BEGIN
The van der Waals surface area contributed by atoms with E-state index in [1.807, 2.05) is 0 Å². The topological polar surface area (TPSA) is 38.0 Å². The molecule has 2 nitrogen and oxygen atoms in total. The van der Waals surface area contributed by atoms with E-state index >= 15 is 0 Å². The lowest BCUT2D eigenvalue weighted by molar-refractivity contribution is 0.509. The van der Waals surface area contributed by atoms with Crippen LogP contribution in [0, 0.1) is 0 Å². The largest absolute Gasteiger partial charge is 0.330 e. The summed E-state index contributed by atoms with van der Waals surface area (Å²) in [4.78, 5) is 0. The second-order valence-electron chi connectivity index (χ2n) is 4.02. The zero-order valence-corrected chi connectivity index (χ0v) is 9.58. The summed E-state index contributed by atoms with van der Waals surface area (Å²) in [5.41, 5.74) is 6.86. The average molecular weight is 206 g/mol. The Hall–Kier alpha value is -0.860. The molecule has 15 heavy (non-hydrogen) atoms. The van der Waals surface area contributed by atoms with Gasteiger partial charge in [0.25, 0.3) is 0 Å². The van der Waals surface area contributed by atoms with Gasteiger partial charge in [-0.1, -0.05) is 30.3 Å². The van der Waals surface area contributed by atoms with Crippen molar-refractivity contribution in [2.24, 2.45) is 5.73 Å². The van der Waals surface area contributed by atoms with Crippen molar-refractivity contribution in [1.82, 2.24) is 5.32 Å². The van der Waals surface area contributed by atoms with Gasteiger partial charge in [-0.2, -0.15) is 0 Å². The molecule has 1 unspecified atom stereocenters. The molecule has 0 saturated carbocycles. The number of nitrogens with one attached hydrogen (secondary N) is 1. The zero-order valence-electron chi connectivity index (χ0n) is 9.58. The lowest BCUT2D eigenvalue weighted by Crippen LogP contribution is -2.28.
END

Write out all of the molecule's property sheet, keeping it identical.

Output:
The van der Waals surface area contributed by atoms with E-state index in [1.807, 2.05) is 0 Å². The topological polar surface area (TPSA) is 38.0 Å². The molecule has 2 nitrogen and oxygen atoms in total. The van der Waals surface area contributed by atoms with E-state index >= 15 is 0 Å². The lowest BCUT2D eigenvalue weighted by molar-refractivity contribution is 0.509. The van der Waals surface area contributed by atoms with Crippen LogP contribution in [0, 0.1) is 0 Å². The largest absolute Gasteiger partial charge is 0.330 e. The summed E-state index contributed by atoms with van der Waals surface area (Å²) in [4.78, 5) is 0. The second-order valence-electron chi connectivity index (χ2n) is 4.02. The zero-order valence-corrected chi connectivity index (χ0v) is 9.58. The summed E-state index contributed by atoms with van der Waals surface area (Å²) in [5.41, 5.74) is 6.86. The average molecular weight is 206 g/mol. The Hall–Kier alpha value is -0.860. The molecule has 15 heavy (non-hydrogen) atoms. The van der Waals surface area contributed by atoms with Gasteiger partial charge in [0.25, 0.3) is 0 Å². The van der Waals surface area contributed by atoms with Gasteiger partial charge in [-0.1, -0.05) is 30.3 Å². The van der Waals surface area contributed by atoms with Crippen molar-refractivity contribution in [2.24, 2.45) is 5.73 Å². The van der Waals surface area contributed by atoms with Crippen molar-refractivity contribution in [1.82, 2.24) is 5.32 Å². The van der Waals surface area contributed by atoms with Gasteiger partial charge in [-0.2, -0.15) is 0 Å². The molecule has 1 unspecified atom stereocenters. The molecule has 0 saturated carbocycles. The number of nitrogens with one attached hydrogen (secondary N) is 1. The zero-order valence-electron chi connectivity index (χ0n) is 9.58. The lowest BCUT2D eigenvalue weighted by Crippen LogP contribution is -2.28.